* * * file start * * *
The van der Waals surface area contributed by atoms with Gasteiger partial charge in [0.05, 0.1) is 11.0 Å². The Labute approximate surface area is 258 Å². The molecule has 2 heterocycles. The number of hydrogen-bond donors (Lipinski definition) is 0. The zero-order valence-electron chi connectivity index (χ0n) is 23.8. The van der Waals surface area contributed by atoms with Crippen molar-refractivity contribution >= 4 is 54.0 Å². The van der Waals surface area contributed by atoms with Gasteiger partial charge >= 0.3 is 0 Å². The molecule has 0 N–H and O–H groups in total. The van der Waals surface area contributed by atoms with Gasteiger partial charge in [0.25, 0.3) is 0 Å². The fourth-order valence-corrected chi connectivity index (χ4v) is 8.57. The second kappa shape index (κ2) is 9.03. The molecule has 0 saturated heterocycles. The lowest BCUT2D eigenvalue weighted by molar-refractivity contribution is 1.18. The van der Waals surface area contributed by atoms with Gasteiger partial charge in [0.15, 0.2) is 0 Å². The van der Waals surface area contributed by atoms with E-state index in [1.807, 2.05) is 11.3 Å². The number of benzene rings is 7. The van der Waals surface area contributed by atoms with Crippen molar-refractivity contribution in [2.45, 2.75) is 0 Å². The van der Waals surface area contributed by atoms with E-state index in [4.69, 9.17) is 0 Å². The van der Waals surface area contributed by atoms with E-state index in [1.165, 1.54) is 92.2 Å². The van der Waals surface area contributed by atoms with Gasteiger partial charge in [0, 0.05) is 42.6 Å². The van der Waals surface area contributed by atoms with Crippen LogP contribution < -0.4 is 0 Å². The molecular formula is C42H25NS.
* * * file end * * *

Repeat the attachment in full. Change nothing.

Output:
The van der Waals surface area contributed by atoms with Gasteiger partial charge in [0.05, 0.1) is 11.0 Å². The Labute approximate surface area is 258 Å². The molecule has 2 heterocycles. The number of hydrogen-bond donors (Lipinski definition) is 0. The zero-order valence-electron chi connectivity index (χ0n) is 23.8. The van der Waals surface area contributed by atoms with Crippen molar-refractivity contribution >= 4 is 54.0 Å². The van der Waals surface area contributed by atoms with Gasteiger partial charge >= 0.3 is 0 Å². The molecule has 0 N–H and O–H groups in total. The van der Waals surface area contributed by atoms with Gasteiger partial charge in [0.25, 0.3) is 0 Å². The fourth-order valence-corrected chi connectivity index (χ4v) is 8.57. The second kappa shape index (κ2) is 9.03. The molecule has 0 saturated heterocycles. The lowest BCUT2D eigenvalue weighted by molar-refractivity contribution is 1.18. The van der Waals surface area contributed by atoms with Gasteiger partial charge in [0.15, 0.2) is 0 Å². The van der Waals surface area contributed by atoms with E-state index in [1.807, 2.05) is 11.3 Å². The number of benzene rings is 7. The van der Waals surface area contributed by atoms with Crippen molar-refractivity contribution in [2.45, 2.75) is 0 Å². The van der Waals surface area contributed by atoms with E-state index in [4.69, 9.17) is 0 Å². The van der Waals surface area contributed by atoms with E-state index in [1.165, 1.54) is 92.2 Å². The van der Waals surface area contributed by atoms with Gasteiger partial charge in [0, 0.05) is 42.6 Å². The van der Waals surface area contributed by atoms with Crippen LogP contribution < -0.4 is 0 Å². The molecular formula is C42H25NS.